Originally Posted by vinea
Does it? Or does it just feel like it helps?
Sure, we're fighting for survival of our way of life against extremists and to secure a resource that we believe is likely to become more scarce in our lifetimes.
A resource without which we no longer are a superpower.
But you're missing the point. What, specifically is required to fight for that way of life? We're not going up a conventional army of 1,000,000 or 2,000,000 or what not. It's a very different kind of war, one that doesn't require us to use just the military in that sense.
If we are at war, (and the call GWOT a war) why shouldn't patriots WANT to volunteer? Why must we reduce standards in order to meet recruitment numbers? Shouldn't we be turning folks away?
1. Because there are other ways to serve one's country. Because we don't need all those conventional troops.
2. I'm not sure I see your point. Clearly we could be doing better with recruiting. It's not hard to understand why it becomes a bit tougher when there is a good possibility someone is going to be deployed into combat as opposed to what often happens during peacetime. Or, are you calling those who might think twice about volunteering cowards?
You're attempting reductio ad absurdum when you say "everyone"...how about "most" or even "many" patriots? Or are we lacking in true patriots these days?
Wait...wasn't that YOUR position...that EVERYONE should pick up a rife?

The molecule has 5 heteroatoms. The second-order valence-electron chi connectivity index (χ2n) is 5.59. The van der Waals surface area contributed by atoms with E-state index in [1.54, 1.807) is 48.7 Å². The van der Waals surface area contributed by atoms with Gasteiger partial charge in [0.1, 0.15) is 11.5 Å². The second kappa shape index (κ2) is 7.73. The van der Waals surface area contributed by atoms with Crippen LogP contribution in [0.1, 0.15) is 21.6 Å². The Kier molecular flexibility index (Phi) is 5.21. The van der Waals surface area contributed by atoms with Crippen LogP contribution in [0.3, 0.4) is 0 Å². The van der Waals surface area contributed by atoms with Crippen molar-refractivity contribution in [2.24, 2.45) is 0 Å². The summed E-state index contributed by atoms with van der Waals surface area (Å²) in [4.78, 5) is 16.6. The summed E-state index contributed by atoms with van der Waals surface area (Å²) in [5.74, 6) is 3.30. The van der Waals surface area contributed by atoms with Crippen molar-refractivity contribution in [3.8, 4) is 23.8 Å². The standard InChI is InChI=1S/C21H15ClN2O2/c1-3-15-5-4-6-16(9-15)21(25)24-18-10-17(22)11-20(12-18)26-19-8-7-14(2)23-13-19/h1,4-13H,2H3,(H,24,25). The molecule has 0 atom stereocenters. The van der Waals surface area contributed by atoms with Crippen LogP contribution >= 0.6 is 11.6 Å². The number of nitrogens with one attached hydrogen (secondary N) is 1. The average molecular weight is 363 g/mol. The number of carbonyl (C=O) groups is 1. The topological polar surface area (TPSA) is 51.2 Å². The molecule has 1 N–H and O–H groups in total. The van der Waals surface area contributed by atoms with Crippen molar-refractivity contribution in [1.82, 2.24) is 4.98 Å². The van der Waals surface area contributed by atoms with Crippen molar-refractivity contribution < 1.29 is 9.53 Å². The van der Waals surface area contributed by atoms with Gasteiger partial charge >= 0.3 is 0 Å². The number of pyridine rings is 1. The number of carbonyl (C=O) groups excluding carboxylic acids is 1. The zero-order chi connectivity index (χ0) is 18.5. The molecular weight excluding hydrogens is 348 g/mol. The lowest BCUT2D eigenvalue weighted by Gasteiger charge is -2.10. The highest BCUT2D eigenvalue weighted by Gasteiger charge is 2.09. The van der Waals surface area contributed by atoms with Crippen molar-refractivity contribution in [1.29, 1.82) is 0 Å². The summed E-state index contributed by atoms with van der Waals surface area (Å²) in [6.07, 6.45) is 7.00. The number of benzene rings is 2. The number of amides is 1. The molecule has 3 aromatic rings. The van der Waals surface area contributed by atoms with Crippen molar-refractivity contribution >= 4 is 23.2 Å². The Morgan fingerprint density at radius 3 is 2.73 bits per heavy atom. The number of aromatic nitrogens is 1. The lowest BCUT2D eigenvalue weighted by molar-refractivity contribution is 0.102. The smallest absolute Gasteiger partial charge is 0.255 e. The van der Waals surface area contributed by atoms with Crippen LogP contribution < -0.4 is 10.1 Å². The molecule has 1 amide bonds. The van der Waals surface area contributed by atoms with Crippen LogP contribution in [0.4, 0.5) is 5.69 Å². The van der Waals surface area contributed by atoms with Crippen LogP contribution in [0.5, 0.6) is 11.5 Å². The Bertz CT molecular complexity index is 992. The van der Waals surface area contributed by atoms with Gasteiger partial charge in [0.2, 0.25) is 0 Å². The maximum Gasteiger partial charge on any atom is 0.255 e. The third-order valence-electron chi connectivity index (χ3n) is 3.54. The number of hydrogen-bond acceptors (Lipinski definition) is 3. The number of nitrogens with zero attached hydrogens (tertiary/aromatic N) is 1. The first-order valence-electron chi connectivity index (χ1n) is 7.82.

Lower quality but far higher numbers. Quantity has a quality of its own. The problem would be in reduction of quality while keeping the numbers the same.
Academic point. No need to go further.
Originally Posted by addabox
Wanted to respond to this point, specifically, because we hear it a lot.
"We" the judges of what is reasonable. Gotcha.
How we got there matters because, first, it has everything to do with what we think we are doing now. You can't have a mission that sequentially discards its rationales and still make strident claims for the riotousness of the cause.
No, it doesn't. It has very little to do with what we are doing now, actually.
We were going to keep Sadam from using those weapons of mass destruction against us, but that proved to be a fool's errand. Then we were going to allow a vibrant democracy to bloom that would act as a beacon to the rest of the benighted Middle East, but that clearly is a chimera as well.
Now we have some vague notion of hanging tough until there is some sort of semi-stable-not-overtly-doing-Iran's-bidding regime, or at least not "allowing" the region to descend into outright chaos.
The fact that we've been steadily ratcheting down through a series increasingly bleak options sort of ought to inform our notions of strategy and what's possible, don't you think?